Following her second round win over Julia Grabher at the French Open on Thursday, the 19-year-old played down the fixation on her current ranking which is No.6 in the world. Gauff admits that her position is something that doesn’t concern her in the sport unless she is sitting at the top of the world rankings.
“I’m not a ranking person at all. The goal is No.1, and I think that’s when I would care about the ranking,” she stated in her press conference.
“Anything in between two and 10, I mean, I’m going to be honest, it’s not that important to me.”
Gauff first broke into the world’s top 10 in September 2022 and has remained there ever since. At the time she was the youngest top 10 debutant on the WTA Tour since Nicole Vaidisova in 2006. She has been ranked as high as No.4 in the world.
“When I made the top 10, it was a cool accomplishment, but for me it was never about staying there. I only want to go upwards,” she said. “The biggest goal is to win Grand Slams, and I think the ranking will come with Grand Slams.”
It was 12 months ago at Roland Garros where Gauff achieved her best performance at a major by reaching the final before losing in straight sets to Iga Swiatek. The tournament is her best Grand Slam in terms of match wins (13) and is the only one where she has reached the quarter-finals or better on multiple occasions. Gauff also won the French Open girls’ title back in 2018 at the age of just 14.
Five years on from the junior triumph, she has become a regular fixture on the Tour. So much so, that there is already another generation of players on the rise. One of those includes Russia’s Mirra Andreeva who says her ultimate goal in tennis is to break Novak Djokovic’s all-time Grand Slam title record which currently stands at 22. Andreeva, who is only the seventh player under the age of 17 to reach the third round of Roland Garros since 1993, will be Gauff’s next opponent.
“I think she knows the game well, and she’s proved her position to be here and proved in her results in the past, so I don’t think the age thing matters,” Gauff commented on her next opponent.
“I’ve never thought about my age, to be honest. This will be my third time playing someone younger than me.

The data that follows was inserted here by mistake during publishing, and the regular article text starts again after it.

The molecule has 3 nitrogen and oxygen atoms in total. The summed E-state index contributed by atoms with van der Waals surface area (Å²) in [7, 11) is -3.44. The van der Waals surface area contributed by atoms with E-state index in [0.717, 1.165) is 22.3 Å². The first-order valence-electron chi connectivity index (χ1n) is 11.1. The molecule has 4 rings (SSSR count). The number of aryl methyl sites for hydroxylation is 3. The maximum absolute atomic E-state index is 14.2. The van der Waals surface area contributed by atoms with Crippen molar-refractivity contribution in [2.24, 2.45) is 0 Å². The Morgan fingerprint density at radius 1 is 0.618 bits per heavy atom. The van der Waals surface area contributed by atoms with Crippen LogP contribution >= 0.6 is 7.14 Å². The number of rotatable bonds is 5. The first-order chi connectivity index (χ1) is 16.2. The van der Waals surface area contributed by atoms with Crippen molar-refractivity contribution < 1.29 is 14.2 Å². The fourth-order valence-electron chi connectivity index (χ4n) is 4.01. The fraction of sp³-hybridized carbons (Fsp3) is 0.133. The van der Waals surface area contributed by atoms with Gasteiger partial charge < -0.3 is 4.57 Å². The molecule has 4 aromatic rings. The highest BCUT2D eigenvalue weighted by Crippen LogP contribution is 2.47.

“Honestly, the first two times I didn’t even think about it because when you step on the court, you just see your opponent, and you don’t really think about the personal side of things. You just see forehand, backhand, serve, and all the same.”
Gauff will play Andreeva on Saturday.
Gael Monfils Withdraws From French Open Clash With Rune
After winning a marathon first round clash at the French Open on Tuesday, Gael Monfils has been forced to pull out of the tournament due to a left wrist injury.
The 36-year-old defeated Sebastian Baez in a five-set thriller in his opening match at his home Grand Slam which took place late at night on the Phillip Chatrier Court. Monfils’ win was the first he has recorded on the Tour since returning to action following a foot problem. He suffered a plantar fascia rupture in his right foot last year which sidelined him from competition for seven months.
Now Monfils’ latest injury setback concerns his wrist which he started to feel pain in whilst playing against Baez. He has subsequently been advised to not continue playing to avoid worsening the issue.
“Actually, physically, I’m quite fine. I was quite happy this morning. I woke up quite good, but I had the problem with my wrist that I cannot solve,” Monfils said in a late-night press conference on Wednesday. “Felt it during the match, actually the whole match [yesterday]. And unfortunately even [though] we pushed it ’til tonight, just came back again for another exam, and yes, waited a little bit.